Beyond that, Tuvey believes Riyadh can ride out low oil prices for two or three years, and can therefore afford to tighten fiscal policy relatively gradually, rather than dramatically slashing spending as it did when oil prices tumbled in the 1980s.
He also believes there is room for tax rises. At present Saudi nationals pay no income tax, other than a mandatory charitable donation of 2.5 per cent of their wages, known as zakat. The kingdom also has no valued added tax, despite periodic talk of a Gulf-wide system being established.
When it comes to spending cuts, he sees the axe falling on capital expenditure, which accounts for about a third of public spending, just over 10 per cent of GDP.
Riyadh has form here. In the early to mid-1990s it slashed capital spending by 98.6 per cent in the wake of the first Gulf war.
John Sfakianakis, director for the Gulf region at Ashmore Investment Management, agrees with this prognosis, but says Riyadh should also cut down on military expenditure, which accounts for a further 34 per cent of government spending.
Whether this will happen at a time when Saudi Arabia is engaged in military action in Yemen, when Islamic State of Iraq and the Levant, known as Isis, is operating close to its borders, and when Iran may be newly strengthened by rapprochement with the west, is a moot point.
The Saudi Arabian Monetary Agency, the central bank, did reveal on Sunday that the government had issued its first bonds since 2007, raising $4bn from local investors.
The country has ample room to go down this route, with gross government debt standing at just 1.6 per cent of GDP at the end of last year, a far cry from the 100 per cent-plus levels reached in the 1990s.
The small size of the bond issuance, set against a projected budget deficit of $130bn, though, raises questions of its own.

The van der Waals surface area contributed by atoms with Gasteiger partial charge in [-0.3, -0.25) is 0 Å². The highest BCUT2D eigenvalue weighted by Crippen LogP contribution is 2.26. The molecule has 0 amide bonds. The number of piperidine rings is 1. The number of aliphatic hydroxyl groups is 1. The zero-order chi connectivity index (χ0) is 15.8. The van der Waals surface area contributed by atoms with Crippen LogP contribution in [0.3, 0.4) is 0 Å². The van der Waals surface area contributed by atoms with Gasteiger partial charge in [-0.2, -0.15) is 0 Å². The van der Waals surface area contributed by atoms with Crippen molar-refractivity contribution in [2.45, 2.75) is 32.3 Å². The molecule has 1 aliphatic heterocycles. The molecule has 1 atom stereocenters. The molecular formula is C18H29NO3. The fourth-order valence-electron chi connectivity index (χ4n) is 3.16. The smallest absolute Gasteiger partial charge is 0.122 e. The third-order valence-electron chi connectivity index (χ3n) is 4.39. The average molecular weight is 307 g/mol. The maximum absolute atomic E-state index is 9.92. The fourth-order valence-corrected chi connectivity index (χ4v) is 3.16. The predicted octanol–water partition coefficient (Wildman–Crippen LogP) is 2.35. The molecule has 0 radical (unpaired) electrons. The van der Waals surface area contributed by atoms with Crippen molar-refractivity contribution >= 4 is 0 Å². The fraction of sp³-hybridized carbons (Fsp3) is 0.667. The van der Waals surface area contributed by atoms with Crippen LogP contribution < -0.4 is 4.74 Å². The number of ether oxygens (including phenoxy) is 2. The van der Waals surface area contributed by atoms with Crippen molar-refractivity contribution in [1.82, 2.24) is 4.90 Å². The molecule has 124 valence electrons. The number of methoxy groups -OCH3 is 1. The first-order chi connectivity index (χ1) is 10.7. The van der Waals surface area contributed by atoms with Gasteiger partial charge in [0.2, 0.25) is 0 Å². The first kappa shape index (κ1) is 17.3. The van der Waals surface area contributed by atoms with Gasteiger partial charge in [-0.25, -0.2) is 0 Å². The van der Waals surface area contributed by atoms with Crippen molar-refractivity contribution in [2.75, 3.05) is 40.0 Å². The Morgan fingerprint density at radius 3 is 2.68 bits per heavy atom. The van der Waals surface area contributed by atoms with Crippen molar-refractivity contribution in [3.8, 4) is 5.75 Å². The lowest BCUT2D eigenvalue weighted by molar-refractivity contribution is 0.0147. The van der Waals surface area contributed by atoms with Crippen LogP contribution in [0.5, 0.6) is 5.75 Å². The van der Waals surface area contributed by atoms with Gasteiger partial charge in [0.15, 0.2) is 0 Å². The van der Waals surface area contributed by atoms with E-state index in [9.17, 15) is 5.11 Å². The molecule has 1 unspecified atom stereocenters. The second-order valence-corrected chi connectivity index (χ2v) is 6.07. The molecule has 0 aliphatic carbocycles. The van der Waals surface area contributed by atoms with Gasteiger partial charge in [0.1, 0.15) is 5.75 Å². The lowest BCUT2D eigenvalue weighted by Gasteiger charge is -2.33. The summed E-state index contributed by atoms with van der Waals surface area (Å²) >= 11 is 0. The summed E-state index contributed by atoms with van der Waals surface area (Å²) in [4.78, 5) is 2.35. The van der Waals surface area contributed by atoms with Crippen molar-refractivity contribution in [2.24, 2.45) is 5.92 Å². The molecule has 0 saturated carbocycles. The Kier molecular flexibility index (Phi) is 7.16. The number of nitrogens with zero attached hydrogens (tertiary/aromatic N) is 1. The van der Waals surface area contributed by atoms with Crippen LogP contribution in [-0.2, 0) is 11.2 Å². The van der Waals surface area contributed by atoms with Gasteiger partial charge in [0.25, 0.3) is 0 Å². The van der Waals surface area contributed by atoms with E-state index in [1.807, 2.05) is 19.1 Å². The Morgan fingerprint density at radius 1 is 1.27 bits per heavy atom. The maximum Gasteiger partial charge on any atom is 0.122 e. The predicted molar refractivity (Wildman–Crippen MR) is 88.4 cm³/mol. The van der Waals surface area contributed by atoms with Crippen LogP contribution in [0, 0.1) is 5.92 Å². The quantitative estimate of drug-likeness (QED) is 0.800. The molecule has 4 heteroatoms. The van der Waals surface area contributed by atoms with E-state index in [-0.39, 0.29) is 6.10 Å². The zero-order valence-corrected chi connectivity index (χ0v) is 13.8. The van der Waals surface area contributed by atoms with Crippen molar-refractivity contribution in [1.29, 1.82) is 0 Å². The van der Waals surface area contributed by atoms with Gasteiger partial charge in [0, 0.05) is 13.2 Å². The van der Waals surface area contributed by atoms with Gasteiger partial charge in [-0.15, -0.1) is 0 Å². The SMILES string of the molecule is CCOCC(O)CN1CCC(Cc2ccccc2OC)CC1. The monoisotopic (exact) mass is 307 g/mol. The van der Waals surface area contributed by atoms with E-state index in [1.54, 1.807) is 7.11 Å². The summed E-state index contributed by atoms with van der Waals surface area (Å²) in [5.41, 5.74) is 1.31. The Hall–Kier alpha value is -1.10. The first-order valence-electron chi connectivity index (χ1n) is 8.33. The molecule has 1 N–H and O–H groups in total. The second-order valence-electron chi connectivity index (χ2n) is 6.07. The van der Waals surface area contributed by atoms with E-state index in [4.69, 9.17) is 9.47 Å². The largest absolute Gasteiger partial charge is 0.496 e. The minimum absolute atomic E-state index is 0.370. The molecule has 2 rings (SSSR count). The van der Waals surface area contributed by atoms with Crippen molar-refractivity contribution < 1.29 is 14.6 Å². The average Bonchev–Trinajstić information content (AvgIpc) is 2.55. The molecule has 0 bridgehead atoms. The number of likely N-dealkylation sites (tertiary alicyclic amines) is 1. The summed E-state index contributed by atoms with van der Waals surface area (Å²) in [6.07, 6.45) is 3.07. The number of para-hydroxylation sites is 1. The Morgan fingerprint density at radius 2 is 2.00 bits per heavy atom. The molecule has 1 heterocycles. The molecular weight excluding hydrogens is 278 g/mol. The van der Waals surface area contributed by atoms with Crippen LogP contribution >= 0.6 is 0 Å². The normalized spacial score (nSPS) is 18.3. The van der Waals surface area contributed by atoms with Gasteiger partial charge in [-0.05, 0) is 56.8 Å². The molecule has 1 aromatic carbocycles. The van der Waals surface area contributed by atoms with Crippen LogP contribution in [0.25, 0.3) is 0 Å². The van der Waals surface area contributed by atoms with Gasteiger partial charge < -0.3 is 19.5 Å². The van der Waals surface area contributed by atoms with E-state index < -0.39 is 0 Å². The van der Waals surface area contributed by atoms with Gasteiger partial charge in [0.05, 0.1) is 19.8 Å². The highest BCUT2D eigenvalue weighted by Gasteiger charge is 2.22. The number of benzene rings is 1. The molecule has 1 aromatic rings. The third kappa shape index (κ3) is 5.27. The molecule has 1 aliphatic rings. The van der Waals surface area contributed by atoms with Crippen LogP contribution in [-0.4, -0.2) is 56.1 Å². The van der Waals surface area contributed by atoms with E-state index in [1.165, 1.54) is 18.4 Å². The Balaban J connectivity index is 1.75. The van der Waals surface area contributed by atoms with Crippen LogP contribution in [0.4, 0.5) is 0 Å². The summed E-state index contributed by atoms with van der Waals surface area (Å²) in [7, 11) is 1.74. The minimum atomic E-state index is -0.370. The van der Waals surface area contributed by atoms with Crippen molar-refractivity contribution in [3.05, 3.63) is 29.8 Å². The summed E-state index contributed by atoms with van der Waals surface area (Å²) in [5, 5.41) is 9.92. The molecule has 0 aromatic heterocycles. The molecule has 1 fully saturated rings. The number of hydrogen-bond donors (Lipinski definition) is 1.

Sfakianakis believes part of the purpose is to help create a yield curve for corporate debt issuance. But Sama has yet to reveal either the yield or tenor of the debt, rather defeating this purpose.
Sfakianakis speculates the paper was of “medium to long-term” duration and was snapped up by banks at a yield of about 25-30 basis points above US Treasuries.
He suggests the bond issuance may also have been designed to take “a little bit of excess liquidity” out of the banking system, to fulfil a promise from the ministry of finance that it would issue bonds this year and to “test the market” for future issuance.
Marios Maratheftis, chief economist at Standard Chartered, believes Riyadh will go further and issue bonds to international investors, building on the government’s recent move to start opening its equity market to outsiders.
Whatever happens, Tuvey foresees the likelihood of growth slowing to 1 per cent or less, from its current level of 2.4 per cent, barring a rebound in oil prices.
With its population growing at almost 3 per cent a year, this would equate to a fall in living standards and potentially increase unemployment, currently at 11.7 per cent.
Given the long-term shadow the spectre of climate change casts over oil producers, some will worry what the future holds if a young, fast-growing, religiously conservative population finds its economic options limited.